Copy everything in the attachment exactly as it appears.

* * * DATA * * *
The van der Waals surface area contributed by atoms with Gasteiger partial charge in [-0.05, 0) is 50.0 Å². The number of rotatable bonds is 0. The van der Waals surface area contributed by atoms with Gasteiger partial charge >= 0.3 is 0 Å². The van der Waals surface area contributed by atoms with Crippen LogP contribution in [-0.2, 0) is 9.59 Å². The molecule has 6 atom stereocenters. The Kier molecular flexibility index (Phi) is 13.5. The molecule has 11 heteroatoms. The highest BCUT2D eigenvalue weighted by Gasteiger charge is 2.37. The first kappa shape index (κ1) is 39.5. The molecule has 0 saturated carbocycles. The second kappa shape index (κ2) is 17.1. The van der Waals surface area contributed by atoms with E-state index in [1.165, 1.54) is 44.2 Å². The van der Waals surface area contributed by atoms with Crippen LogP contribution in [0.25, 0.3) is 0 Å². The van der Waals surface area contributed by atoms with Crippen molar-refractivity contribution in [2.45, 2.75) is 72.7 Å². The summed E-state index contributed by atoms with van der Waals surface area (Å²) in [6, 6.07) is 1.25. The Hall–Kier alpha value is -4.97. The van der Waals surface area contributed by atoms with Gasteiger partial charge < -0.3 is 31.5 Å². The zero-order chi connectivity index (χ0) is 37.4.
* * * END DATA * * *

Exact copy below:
The van der Waals surface area contributed by atoms with Gasteiger partial charge in [-0.05, 0) is 50.0 Å². The number of rotatable bonds is 0. The van der Waals surface area contributed by atoms with Gasteiger partial charge >= 0.3 is 0 Å². The van der Waals surface area contributed by atoms with Crippen LogP contribution in [-0.2, 0) is 9.59 Å². The molecule has 6 atom stereocenters. The Kier molecular flexibility index (Phi) is 13.5. The molecule has 11 heteroatoms. The highest BCUT2D eigenvalue weighted by Gasteiger charge is 2.37. The first kappa shape index (κ1) is 39.5. The molecule has 0 saturated carbocycles. The second kappa shape index (κ2) is 17.1. The van der Waals surface area contributed by atoms with E-state index in [1.165, 1.54) is 44.2 Å². The van der Waals surface area contributed by atoms with Crippen LogP contribution in [0.25, 0.3) is 0 Å². The van der Waals surface area contributed by atoms with Crippen molar-refractivity contribution in [2.45, 2.75) is 72.7 Å². The summed E-state index contributed by atoms with van der Waals surface area (Å²) in [6, 6.07) is 1.25. The Hall–Kier alpha value is -4.97. The van der Waals surface area contributed by atoms with Gasteiger partial charge < -0.3 is 31.5 Å². The zero-order chi connectivity index (χ0) is 37.4.